The Winter Within review: Zoya Hussain is spectacular in unsettling drama | Bollywood - Hindustan Times
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The Winter Within review: Zoya Hussain is spectacular in Aamir Bashir's unsettling drama

Nov 09, 2023 10:18 PM IST

The Winter Within review: Aamir Bashir asks some difficult questions about Kashmir and its people with his new film.

Zoya Hussain--whom you will best remember from Prateek Kuhad's cold/mess music video--gives a fierce and moving performance in Aamir Bashir's Maagh (The Winter Within). She plays a Kashmiri woman named Nargis, searching for her husband Manzoor (Manzoor Ahmad Bhat), who has been detained after joining the emergency. This is not the romanticized Kashmir we see in Bollywood songs- most recently in Tum Kya Mile from Rocky Aur Rani ki Prem Kahani- which also starred director Aamir Bashir as Ranveer Singh's father. This is Kashmir whose beauty stands in a shocking contrast to its politics- one that has wrecked havoc on the lives of its inhabitants. Brutal and devastating, The Winter Within, which played at the recently concluded Dharamshala International Film Festival, sticks with you like a blood clot.

Zoya Hussain plays a woman searching for her husband in The Winter Within.
Zoya Hussain plays a woman searching for her husband in The Winter Within.

The Winter Within opens with a scene of a dead body being brought to a gravedigger, who then gently touches its forehead. It's a stunning choice for an introduction- setting the lyrical yet hard-hitting tone of what is to follow for the next 99 minutes. The scene then shifts to Srinagar, where we first spot Nargis in a closeup. She goes about her day working as a house maid for a wealthy family in Srinagar. Whatever free time she gets, she spends it doing embroidery work, with the help of the local man Yaseen, who has a fondness for her. Nargis's husband has been missing for some time, and she uses all her savings from her embroidery work to fend a police officer so that he can locate him. Little does she know that she is being conned. No one really knows where Manzoor is now. If he is alive or dead.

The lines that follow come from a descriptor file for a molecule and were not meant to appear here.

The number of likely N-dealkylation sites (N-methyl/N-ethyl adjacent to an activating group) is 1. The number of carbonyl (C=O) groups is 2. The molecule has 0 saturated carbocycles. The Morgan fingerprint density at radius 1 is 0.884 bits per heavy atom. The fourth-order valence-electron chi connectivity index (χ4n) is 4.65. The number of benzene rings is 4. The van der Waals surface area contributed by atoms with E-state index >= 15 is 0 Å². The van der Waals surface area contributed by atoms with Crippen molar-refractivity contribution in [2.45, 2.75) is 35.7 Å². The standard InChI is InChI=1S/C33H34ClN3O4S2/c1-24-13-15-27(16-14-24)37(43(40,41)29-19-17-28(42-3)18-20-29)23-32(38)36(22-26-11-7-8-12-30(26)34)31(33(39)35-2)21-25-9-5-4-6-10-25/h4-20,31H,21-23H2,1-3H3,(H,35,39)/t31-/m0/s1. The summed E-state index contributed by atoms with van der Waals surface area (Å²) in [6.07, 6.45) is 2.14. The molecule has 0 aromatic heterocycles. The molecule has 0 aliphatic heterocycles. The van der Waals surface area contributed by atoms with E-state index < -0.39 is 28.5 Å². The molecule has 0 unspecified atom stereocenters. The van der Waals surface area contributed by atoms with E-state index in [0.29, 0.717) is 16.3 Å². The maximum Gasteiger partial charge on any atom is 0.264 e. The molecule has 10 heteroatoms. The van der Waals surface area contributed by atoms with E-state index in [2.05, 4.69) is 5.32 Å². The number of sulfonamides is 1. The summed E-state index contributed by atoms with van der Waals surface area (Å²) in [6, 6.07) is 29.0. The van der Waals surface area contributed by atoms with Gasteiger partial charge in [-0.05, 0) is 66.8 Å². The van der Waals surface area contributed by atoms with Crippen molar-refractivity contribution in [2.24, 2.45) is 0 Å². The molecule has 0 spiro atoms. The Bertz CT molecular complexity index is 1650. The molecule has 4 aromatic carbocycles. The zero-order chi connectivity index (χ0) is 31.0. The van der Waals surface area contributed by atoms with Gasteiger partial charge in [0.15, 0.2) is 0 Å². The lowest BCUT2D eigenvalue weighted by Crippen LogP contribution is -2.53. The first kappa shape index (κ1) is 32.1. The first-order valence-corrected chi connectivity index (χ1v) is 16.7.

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When she's forced to leave her job, Nargis has no option but to return home to her village. Yaseen follows her there too, and requests her permission so that he can marry her. And then, all of a sudden, someone knocks on Nargis's door. Manzoor. From here on, Bashir turns the narrative into a drama unfolding through the tiniest of revelations about Manzoor's past. Moreover, how the haunted presence of Manzoor- who looks as if all the life has been sucked out of him- informs Nargis's present. In one scene when a doctor asks him about the methods of torture he has suffered in the recent past, Nargis is numbed to know the truth. A few moments later, the doctor throws an invasive question- why have they not conceived a child? What were they waiting for? "Azadi," says Nargis.

Stunningly shot by Shanker Raman, The Winter Within moves with immense confidence and poise. I was especially moved by the stark contrast of the warm interior scenes in Nargis's home paired with the chilly reserve outside- frozen and deserted. Still, the energy of the film drops in the second half, as the film shifts focus from Nargis to process the ways in which Manzoor tries to restart his life. Even if the narrative does bend towards predictable beats, the effective central performance by Zoya Hussain keeps it going. The Winter Within is an unsettling and essential piece of work, unafraid to face the deeply uncomfortable truths at the heart of Kashmir.

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